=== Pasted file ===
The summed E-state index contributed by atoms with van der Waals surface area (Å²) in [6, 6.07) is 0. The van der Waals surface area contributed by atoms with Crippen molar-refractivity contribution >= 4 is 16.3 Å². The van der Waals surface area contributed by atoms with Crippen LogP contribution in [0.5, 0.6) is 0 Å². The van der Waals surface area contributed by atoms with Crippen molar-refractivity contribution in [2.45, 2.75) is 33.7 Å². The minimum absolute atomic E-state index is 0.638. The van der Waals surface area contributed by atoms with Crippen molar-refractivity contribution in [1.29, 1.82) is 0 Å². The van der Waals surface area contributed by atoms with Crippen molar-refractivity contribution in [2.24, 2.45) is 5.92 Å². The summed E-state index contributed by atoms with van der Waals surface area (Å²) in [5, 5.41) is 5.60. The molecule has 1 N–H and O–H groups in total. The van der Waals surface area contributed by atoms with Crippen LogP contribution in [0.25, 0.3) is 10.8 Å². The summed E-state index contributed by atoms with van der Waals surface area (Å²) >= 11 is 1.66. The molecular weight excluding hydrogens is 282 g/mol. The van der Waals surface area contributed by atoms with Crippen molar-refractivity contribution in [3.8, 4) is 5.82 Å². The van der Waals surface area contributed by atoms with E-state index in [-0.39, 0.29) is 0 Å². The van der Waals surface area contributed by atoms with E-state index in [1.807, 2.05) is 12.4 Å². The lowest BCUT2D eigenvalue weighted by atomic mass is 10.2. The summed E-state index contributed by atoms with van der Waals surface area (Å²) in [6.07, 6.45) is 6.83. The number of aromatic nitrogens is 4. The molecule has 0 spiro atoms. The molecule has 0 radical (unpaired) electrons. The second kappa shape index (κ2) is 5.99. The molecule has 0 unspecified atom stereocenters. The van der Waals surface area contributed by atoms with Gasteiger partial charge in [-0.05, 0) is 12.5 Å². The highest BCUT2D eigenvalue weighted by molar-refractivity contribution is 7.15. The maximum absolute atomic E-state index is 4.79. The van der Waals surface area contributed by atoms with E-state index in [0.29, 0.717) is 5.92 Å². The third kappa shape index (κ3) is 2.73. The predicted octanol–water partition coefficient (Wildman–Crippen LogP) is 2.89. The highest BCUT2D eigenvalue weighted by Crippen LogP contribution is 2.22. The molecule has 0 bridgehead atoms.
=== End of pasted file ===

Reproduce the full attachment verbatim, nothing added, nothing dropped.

The summed E-state index contributed by atoms with van der Waals surface area (Å²) in [6, 6.07) is 0. The van der Waals surface area contributed by atoms with Crippen molar-refractivity contribution >= 4 is 16.3 Å². The van der Waals surface area contributed by atoms with Crippen LogP contribution in [0.5, 0.6) is 0 Å². The van der Waals surface area contributed by atoms with Crippen molar-refractivity contribution in [2.45, 2.75) is 33.7 Å². The minimum absolute atomic E-state index is 0.638. The van der Waals surface area contributed by atoms with Crippen molar-refractivity contribution in [1.29, 1.82) is 0 Å². The van der Waals surface area contributed by atoms with Crippen molar-refractivity contribution in [2.24, 2.45) is 5.92 Å². The summed E-state index contributed by atoms with van der Waals surface area (Å²) in [5, 5.41) is 5.60. The molecule has 1 N–H and O–H groups in total. The van der Waals surface area contributed by atoms with Crippen LogP contribution in [0.25, 0.3) is 10.8 Å². The summed E-state index contributed by atoms with van der Waals surface area (Å²) >= 11 is 1.66. The molecular weight excluding hydrogens is 282 g/mol. The van der Waals surface area contributed by atoms with Crippen molar-refractivity contribution in [3.8, 4) is 5.82 Å². The van der Waals surface area contributed by atoms with E-state index in [-0.39, 0.29) is 0 Å². The van der Waals surface area contributed by atoms with E-state index in [1.807, 2.05) is 12.4 Å². The lowest BCUT2D eigenvalue weighted by atomic mass is 10.2. The summed E-state index contributed by atoms with van der Waals surface area (Å²) in [6.07, 6.45) is 6.83. The number of aromatic nitrogens is 4. The molecule has 0 spiro atoms. The molecule has 0 radical (unpaired) electrons. The second kappa shape index (κ2) is 5.99. The molecule has 0 unspecified atom stereocenters. The van der Waals surface area contributed by atoms with Gasteiger partial charge in [-0.05, 0) is 12.5 Å². The highest BCUT2D eigenvalue weighted by molar-refractivity contribution is 7.15. The maximum absolute atomic E-state index is 4.79. The van der Waals surface area contributed by atoms with E-state index in [0.29, 0.717) is 5.92 Å². The third kappa shape index (κ3) is 2.73. The predicted octanol–water partition coefficient (Wildman–Crippen LogP) is 2.89. The highest BCUT2D eigenvalue weighted by Crippen LogP contribution is 2.22. The molecule has 0 bridgehead atoms.